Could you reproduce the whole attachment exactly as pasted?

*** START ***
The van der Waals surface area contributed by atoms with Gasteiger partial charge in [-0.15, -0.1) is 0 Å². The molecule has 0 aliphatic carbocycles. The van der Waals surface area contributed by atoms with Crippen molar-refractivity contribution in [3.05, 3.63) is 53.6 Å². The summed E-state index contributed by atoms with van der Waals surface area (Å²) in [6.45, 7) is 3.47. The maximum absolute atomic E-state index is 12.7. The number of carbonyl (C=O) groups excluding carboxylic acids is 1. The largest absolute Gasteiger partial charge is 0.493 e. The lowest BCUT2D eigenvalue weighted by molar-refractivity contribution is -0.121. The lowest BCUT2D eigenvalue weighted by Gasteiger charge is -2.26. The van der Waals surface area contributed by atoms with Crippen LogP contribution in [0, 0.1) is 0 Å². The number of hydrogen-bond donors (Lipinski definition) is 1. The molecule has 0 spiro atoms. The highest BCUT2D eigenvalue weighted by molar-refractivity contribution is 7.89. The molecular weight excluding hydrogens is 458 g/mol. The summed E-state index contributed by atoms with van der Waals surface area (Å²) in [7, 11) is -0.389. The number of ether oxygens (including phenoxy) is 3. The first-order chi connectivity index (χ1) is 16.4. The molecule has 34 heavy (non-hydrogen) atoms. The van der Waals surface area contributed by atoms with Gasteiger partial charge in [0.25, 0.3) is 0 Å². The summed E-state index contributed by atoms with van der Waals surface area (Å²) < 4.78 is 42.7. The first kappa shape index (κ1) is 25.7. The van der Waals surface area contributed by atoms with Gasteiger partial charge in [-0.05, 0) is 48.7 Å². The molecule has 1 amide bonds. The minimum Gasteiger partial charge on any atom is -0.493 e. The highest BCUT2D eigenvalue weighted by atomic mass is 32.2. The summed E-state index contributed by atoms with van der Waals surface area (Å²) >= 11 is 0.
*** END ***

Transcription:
The van der Waals surface area contributed by atoms with Gasteiger partial charge in [-0.15, -0.1) is 0 Å². The molecule has 0 aliphatic carbocycles. The van der Waals surface area contributed by atoms with Crippen molar-refractivity contribution in [3.05, 3.63) is 53.6 Å². The summed E-state index contributed by atoms with van der Waals surface area (Å²) in [6.45, 7) is 3.47. The maximum absolute atomic E-state index is 12.7. The number of carbonyl (C=O) groups excluding carboxylic acids is 1. The largest absolute Gasteiger partial charge is 0.493 e. The lowest BCUT2D eigenvalue weighted by molar-refractivity contribution is -0.121. The lowest BCUT2D eigenvalue weighted by Gasteiger charge is -2.26. The van der Waals surface area contributed by atoms with Crippen LogP contribution in [0, 0.1) is 0 Å². The number of hydrogen-bond donors (Lipinski definition) is 1. The molecule has 0 spiro atoms. The highest BCUT2D eigenvalue weighted by molar-refractivity contribution is 7.89. The molecular weight excluding hydrogens is 458 g/mol. The summed E-state index contributed by atoms with van der Waals surface area (Å²) in [7, 11) is -0.389. The number of ether oxygens (including phenoxy) is 3. The first-order chi connectivity index (χ1) is 16.4. The molecule has 34 heavy (non-hydrogen) atoms. The van der Waals surface area contributed by atoms with Gasteiger partial charge in [0.25, 0.3) is 0 Å². The summed E-state index contributed by atoms with van der Waals surface area (Å²) < 4.78 is 42.7. The first kappa shape index (κ1) is 25.7. The van der Waals surface area contributed by atoms with Gasteiger partial charge in [-0.05, 0) is 48.7 Å². The molecule has 1 amide bonds. The minimum Gasteiger partial charge on any atom is -0.493 e. The highest BCUT2D eigenvalue weighted by atomic mass is 32.2. The summed E-state index contributed by atoms with van der Waals surface area (Å²) >= 11 is 0.